Why Foam Rolling

When it comes to working on improving your flexibility and mobility, there are a plethora of options to try: pilates, yoga, tai chi, gymnastics, dancing, and dynamic rolling/stretching/therapy work (as mentioned in The Primal Blueprint Fitness Pyramid post). Having a foam roller handy is helpful in order to massage muscles and break up knots, those tender spots in your muscles. It has a restorative effect on the fascia, the connective tissue that surrounds the bones, muscles, tendons, nerves, blood vessels, and organs. Foam rolling helps increase blood flow, which means more oxygen and nutrients delivered to the tissues, along with “waste removal.” As stated in How to Be Well, body alignment expert Lauren Roxburgh “calls foam rolling an essential self-care tool in a world where we are ‘overworked, overstressed, overfed, and overstimulated.’”

When to Foam Roll

Just five to ten minutes at a time is fine. It can be in the morning as part of your morning routine. It can also be before a workout, after exercising, and/or in the evening.

Before a workout, you would foam roll at a fast/rapid rate, targeting a light to moderate depth. This gets your muscles ready to work hard and it up-regulates the nervous system.

After a workout, you should foam roll at a slow rate, targeting a moderate to deep depth. This is a nice way to recover and calm the nervous system.

In Summary

Foam rolling can become part of your life as an easy and affordable option for better health and wellness. You don’t have to feel any pain anywhere to foam roll. It can just be another enjoyable way to relax and unwind from each day’s ups and downs.

Until next time!


Goodman, Eric, et al. Foundation : Redefine Your Core, Conquer Back Pain, and Move with Confidence. New York, Ny, Rodale, 2011, pp. 226–29.

Lipman, Frank M D. How to Be Well: The 6 Keys to a Happy and Healthy Life. Houghton Mifflin, 2019, pp. 137-39.

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Why everyday movement is a must

We live in a world that is far from the hunter-gatherer life our bodies are designed to experience. That is why everyday movement is non-negotiable if we want to adjust our bodies to the mostly sedentary life that we live. In Move Your DNA, biomechanist Katy Bowman states, “Your body is never ‘out of shape’; it is always in a shape created by how you have moved up to this very moment. It is constantly responding and shifting to a continuous stream of input provided by your external and internal environments, even if that input consists only of sitting still, for hours on end.” Enough movement throughout the day is necessary for proper blood flow to be delivered to the different muscles used, which means more oxygen and nutrients, along with “waste removal.” Enough movement throughout the day (along with other variables) is necessary to ensure proper cellular health.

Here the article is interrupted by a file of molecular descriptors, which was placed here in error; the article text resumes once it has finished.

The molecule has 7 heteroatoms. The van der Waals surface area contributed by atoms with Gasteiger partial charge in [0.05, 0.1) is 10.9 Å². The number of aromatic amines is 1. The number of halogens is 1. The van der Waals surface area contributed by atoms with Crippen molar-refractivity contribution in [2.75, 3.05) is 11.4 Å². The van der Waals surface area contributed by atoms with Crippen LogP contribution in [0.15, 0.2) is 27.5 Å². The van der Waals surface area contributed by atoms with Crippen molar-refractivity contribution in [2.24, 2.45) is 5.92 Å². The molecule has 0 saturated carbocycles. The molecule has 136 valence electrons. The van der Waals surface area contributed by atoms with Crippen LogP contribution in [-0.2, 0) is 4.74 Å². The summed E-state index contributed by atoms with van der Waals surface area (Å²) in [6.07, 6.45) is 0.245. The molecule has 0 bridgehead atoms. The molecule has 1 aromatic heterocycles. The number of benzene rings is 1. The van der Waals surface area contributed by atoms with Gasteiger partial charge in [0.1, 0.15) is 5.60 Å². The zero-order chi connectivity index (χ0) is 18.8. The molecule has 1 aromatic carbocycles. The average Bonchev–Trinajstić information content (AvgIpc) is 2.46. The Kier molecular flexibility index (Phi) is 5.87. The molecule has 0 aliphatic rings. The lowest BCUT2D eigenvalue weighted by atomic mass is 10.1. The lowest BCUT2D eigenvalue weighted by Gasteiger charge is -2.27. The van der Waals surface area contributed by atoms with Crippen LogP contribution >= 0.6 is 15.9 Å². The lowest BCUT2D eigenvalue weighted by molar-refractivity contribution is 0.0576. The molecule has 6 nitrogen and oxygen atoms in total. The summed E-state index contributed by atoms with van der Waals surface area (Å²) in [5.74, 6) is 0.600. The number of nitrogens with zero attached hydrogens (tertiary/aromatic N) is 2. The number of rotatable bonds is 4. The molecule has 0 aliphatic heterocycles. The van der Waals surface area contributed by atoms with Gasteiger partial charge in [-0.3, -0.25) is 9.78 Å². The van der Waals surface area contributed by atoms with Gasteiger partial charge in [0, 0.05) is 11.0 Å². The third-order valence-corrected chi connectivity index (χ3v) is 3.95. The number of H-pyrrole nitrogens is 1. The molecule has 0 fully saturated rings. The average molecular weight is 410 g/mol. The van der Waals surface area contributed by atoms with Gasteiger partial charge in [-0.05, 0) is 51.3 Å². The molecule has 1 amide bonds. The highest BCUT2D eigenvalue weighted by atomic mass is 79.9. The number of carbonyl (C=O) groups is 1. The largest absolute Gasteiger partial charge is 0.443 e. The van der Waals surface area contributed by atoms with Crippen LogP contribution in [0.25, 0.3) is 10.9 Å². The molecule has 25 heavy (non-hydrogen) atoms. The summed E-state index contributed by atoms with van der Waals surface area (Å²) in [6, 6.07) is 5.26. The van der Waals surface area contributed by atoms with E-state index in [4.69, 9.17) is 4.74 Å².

What everyday movement means

When we have to sit for long periods of time, such as when working at a computer, every 30 minutes or so, we want to get up, stretch, and walk a little bit. The same goes if we are at a standing workstation. We want to incorporate movement throughout the day to nourish our cells. A few squats or other simple exercises can be nice little breaks throughout the day. That way, going to the gym after work can be optional. As a matter of fact, if you think that going to the gym for one hour can make up for a long day of sitting for hours, that is not the case. We want to shape our daily life so that it is as similar as possible to how it was during hunter-gatherer times. And when it comes to movement, it has to be varied motion throughout the day. Taking short walks in the morning, at lunch, or after dinner, whenever you have a few minutes can be a great addition to your daily movement regimen. Whatever fits your schedule best and only implement one change at a time to ensure adherence to it.

My daily stretches

Each day, I make sure I do a certain amount of stretches. I start with the upper cat back in the morning and then, throughout the day, I do various stretches whenever I have a minute: the upper cervical rotation self-mobilization, chin tucks, psoas stretch, piriformis stretch, quad stretch, calf stretch, standing calf raises, tricep dips, pec stretch, and a couple of shoulder exercises. I also add the good morning exercise (a Foundation training exercise). At lunch, I usually do several eye drills to fully work the six eye muscles, followed by a couple of Tai Chi exercises for relaxation. Once home, I like to do the side-bridge and regular plank for the core, and on certain days, some squats, kettlebell swings, and balance exercises. At the end of each day, I stretch the hamstrings and stay in the half-lotus position for a bit. Lastly, I do the cat/cow yoga pose for the lower back. Some days I skip some of the stretches, but this is my usual routine for now. I truly believe discipline allows us to stay grounded whatever we have to face each day. And again, everyday movement is non-negotiable!


Katy Ann Bowman. Move Your DNA : Restore Your Health Through Natural Movement. Carlsborg, Wa, Propriometrics Press, 2014, pp. 21, 25, 36–37.

Sisson, Mark. The Primal Blueprint : 21-Day Total Body Transformation. Oxnard, Ca, Primal Blueprint Publishing, 2016, p. 125.

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